It’s Time to Work on Words and Attitudes

A middle age man yelling and pointing during an argurment. Anger Managment???
A middle age man yelling and pointing during an argurment. Anger Managment???

While we’re still dealing with limited business and strange social distancing restrictions, I’m hoping we can pass on some information that may help you be a better business owner and manager.  It’s time to work on those people who bring others down in your crew because of their words and attitudes.

In my recent book “Profit and Loss:  The High Cost of Complaining (and other negative behaviors),” I chose the term “complaining” to head up a large group of verbal negative behavior methods simply because most of what I’m going to address deals with complaining in some form or another.  There are several other verbal methods with which a person can exude a negative attitude, and we can draw a larger picture with the terms bitching, whining, and complaining.

Before we press into actual scenarios and remedies, let’s establish what complaining is, at least in the categories that I’m addressing.

Complaining is negative speech from one person to another, or it can take written or electronic form.  There are many facets to the initial complaining action, and even more divisions and tangents after the words are expressed.  In the scenarios I draw out, you’ll notice quite a few tangents that this communication can take, each with a significant impact on the individuals involved.

I’ll be referring to these “complaining qualifiers” throughout this publication, and will ask you to look back at these statements as we explore more detailed developments.

Complaining qualifiers – items that the complainer assumes when they began speaking negatively.  They are:

  1. The complainer assumes that the person or group listening to their complaints actually wants to hear their statements.

    This assumption usually transcends professionalism, character, and personal desire.  The complainer chooses to make an unprofessional move and force his/her audience into listening.

  2. The complainer assumes that their issue or issues is/are more important than anything else the audience has going on at the time.
  3. The complainer assumes that there is nothing more important to do at the time, be it work or personal tasks, that outweigh the significance of voicing the complaint.

Throughout this article, I’ll be drawing on and explaining scenarios I’ve experienced, and then explain the numerous tangents developed after the initial complaint or attitude.  These include customer perception, fellow employee perception, business owner observations, and financial impact.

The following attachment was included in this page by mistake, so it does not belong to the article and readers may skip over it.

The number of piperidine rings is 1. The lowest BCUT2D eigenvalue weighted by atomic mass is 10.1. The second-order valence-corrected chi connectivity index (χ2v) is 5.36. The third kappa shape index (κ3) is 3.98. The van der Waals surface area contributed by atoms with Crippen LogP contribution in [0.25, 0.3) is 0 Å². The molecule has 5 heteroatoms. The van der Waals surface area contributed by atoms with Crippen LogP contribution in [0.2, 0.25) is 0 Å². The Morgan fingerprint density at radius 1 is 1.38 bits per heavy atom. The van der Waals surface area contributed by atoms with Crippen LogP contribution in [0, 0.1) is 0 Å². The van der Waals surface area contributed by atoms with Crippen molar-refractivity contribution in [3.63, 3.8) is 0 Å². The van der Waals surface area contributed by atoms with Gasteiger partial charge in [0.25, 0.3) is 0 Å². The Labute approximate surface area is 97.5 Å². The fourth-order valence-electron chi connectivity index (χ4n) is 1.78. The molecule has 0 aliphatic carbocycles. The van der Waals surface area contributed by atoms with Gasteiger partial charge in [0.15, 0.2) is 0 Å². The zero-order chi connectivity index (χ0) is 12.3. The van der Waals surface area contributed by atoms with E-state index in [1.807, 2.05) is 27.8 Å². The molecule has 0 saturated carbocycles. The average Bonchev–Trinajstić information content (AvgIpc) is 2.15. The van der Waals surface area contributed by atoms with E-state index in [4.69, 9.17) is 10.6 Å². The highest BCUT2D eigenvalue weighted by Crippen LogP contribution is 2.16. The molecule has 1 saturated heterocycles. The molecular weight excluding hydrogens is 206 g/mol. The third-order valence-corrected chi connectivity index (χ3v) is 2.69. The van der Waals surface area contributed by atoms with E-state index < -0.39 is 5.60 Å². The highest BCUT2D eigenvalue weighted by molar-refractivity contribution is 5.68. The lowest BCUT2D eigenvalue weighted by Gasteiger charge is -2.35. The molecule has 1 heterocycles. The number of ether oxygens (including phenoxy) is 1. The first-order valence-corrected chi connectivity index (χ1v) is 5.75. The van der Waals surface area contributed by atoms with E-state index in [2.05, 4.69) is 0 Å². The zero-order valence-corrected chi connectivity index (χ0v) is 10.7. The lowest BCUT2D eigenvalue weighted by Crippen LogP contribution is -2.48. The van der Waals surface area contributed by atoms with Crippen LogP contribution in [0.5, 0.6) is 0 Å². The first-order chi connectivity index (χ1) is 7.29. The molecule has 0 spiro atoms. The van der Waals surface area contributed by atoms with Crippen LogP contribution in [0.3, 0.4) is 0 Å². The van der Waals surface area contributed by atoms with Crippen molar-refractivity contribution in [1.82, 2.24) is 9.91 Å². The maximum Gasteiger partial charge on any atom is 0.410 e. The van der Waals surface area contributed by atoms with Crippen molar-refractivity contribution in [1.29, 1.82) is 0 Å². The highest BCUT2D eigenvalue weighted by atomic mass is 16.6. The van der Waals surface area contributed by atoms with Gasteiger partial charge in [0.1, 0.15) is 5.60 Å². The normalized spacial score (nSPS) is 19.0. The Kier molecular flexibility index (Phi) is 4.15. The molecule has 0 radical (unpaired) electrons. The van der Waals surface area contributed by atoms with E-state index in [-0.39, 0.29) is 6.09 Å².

Many of my scenarios involve retail experiences.  I’ve traveled for work for many years, and deal with fast food employees, those working in service stations, trucks stops, and “sit-down” restaurants.  By no means are these scenarios limited to these customer service positions.  The same rules apply to warehouse workers, folks in an auto parts store, an insurance agency, or lawfirm.

Let’s go over the general properties of the complainer themselves.  Please understand that these are generalizations, and you as a business owner, manager, or employee are encouraged to survey and determine for yourself exactly what you’re dealing with in the people you contact.

Emotionally weak – despite at times being loud and demanding of you to hear their complaints, most people who complain regularly, or as a matter of constant conversation (more later), are very emotionally weak.  This weakness can be attributed to several factors:  the person has never had serious responsibility, thus never “grew up”; the person has never been a supervisor and had to deal with the drama and repercussions caused by someone like themselves; the person simply stopped maturing, either at the point of a drastic incident or event, or just when they decided to quit taking responsibility for their actions, or were no longer challenged for accountability.

Most complainers are very insecure in their positions, insecure in their manhood or womanhood, and their only successful way of being assertive or proactive is to be negative and complain or whine.

It is often that you have grown adults who whine, complain, and throw temper tantrums, always walking around with a chip on their shoulder – I call them “Forty-year-old adolescents.”